Bank manager fired for using N word awarded up to $637,000 in damages


A bank manager who was fired when he used the N-word in an anti-racism seminar has received up to £500,000 ($637,000) in damages after judges ruled he acted without malice and used the word as a result of his dyslexia.

Carl Borg-Neal was sacked by the British bank Lloyds in 2021 after upsetting an instructor when he used the offensive slur during an online class discussing race in the workplace. 

Lloyds ‘went too far’

The offending statement took place during a segment of the class that examined intent vs effect in racially charged language, according to a published ruling.

Borg-Neal had asked the trainer of the class how he should handle a situation when someone from an ethnic minority uses a word that might be considered offensive if used by someone not within that minority.

When the instructor didn’t respond, Borg-Neal followed up by saying: “The most common example being use of the N-word in the black community.” However, he used the full word rather than the abbreviation.

Lloyds accepted that Borg-Neal acted without malice, had apologized immediately after using the word, and that the question was fair, but determined he should have known better than to use the slur in a professional environment. 

The trainer of the seminar also took several days off following the incident, encouraging Lloyds to take its decision to dismiss the manager.

Last year, an employment tribunal ruled that Lloyds went too far when it decided to fire Borg-Neal for using the slur and that it didn’t need to dismiss him to show its stance on offensive language. 

“If the Bank wanted to make a point, it could have given the claimant a warning and more training, as he suggested himself,” the tribunal wrote.

The tribunal added that Borg-Neal’s dyslexia can “lead him to keep reformulating questions and to ‘spurt’ things out before he loses his train of thought.” 

He now stands to receive up to $637,000 in damages, his lawyers told Bloomberg, after the tribunal said he faces several obstacles to returning to work following the dismissal, particularly his need to recover from an anxiety and depressive disorder he developed as a result of the incident. 

The damages include past and future loss of earnings, injury to feelings and personal injury, as well as interest fees.

It is more than half the £1.2 million ($1.5 million) Borg-Neal sought to retrieve after winning his unfair dismissal claim last October.

While Lloyds initially challenged the tribunal’s decision, a spokesperson for the bank told Fortune it now accepts the ruling. 

Middle-aged white men are ‘bottom of everything’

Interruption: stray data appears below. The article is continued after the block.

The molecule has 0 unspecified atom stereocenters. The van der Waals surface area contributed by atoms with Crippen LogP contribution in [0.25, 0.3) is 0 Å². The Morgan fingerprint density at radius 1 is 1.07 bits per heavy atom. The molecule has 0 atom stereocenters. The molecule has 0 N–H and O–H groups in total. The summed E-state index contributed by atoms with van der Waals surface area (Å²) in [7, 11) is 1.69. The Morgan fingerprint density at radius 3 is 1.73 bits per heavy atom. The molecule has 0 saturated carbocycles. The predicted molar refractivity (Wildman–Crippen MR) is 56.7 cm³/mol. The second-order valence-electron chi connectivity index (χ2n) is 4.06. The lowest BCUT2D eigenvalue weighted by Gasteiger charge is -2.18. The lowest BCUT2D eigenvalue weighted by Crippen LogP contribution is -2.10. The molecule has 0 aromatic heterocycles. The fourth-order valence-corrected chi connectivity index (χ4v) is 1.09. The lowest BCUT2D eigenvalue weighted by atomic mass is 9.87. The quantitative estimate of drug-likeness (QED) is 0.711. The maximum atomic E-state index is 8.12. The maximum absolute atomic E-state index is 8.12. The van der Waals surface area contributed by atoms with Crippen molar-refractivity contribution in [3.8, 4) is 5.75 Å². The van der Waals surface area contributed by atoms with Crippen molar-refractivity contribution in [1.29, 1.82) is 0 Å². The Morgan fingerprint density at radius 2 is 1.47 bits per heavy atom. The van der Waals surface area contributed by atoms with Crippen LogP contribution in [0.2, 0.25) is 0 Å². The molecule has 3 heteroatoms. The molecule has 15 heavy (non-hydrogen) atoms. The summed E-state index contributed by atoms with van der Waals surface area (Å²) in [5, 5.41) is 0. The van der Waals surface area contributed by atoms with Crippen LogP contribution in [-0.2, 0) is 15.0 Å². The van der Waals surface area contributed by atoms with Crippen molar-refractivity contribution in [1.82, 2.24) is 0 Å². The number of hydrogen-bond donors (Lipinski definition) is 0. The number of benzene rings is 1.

Borg-Neal has consistently said he wanted to keep his job at Lloyds, telling the Telegraph he would have accepted a pay cut or a demotion rather than being dismissed and branded a racist.

“The impact on the claimant was enormous,” the tribunal wrote. “He lost a job where he had found he could excel with his dyslexia. The impact on the claimant was enormous.”

However, while it agreed that Borg-Neal was dismissed unfairly and faced disability discrimination, the tribunal rejected Borg-Neal’s claim that he was discriminated against based on race when he was fired. 

The tribunal said it didn’t believe “any substantial part of the dismissal was that the claimant was white.”

But Borg-Neal, who is a local councilor for the U.K. Conservative Party, is still suggesting his race was behind his dismissal at the bank. 

“I often wonder if I wasn’t a white middle-aged male would I have had to go through everything I went through,” Borg-Neal told the Telegraph in an interview last week. 

“There is no way of telling. But when I talk to my friends—and as you can imagine a good many are white, middle-aged, and male—we all agree that is the worst thing you can be right now. You are bottom of everything.”

Borg Neal’s lawyers didn’t immediately respond to Fortune’s request for comment.

U.K. banks are increasingly finding themselves at the center of political furors tied to a growing culture war in the country.

In July, Natwest Bank was engulfed in a crisis after closing a bank account belonging to Nigel Farage, an ally of Donald Trump and former leader of the right-wing UKIP political party. 

Farage was initially told his account with sister bank Coutts was closed for “commercial reasons” after his balance fell below £1 million, the minimum to hold an account at the bank. 

However, it later emerged that Farage’s account was closed because his views didn’t align with the bank.

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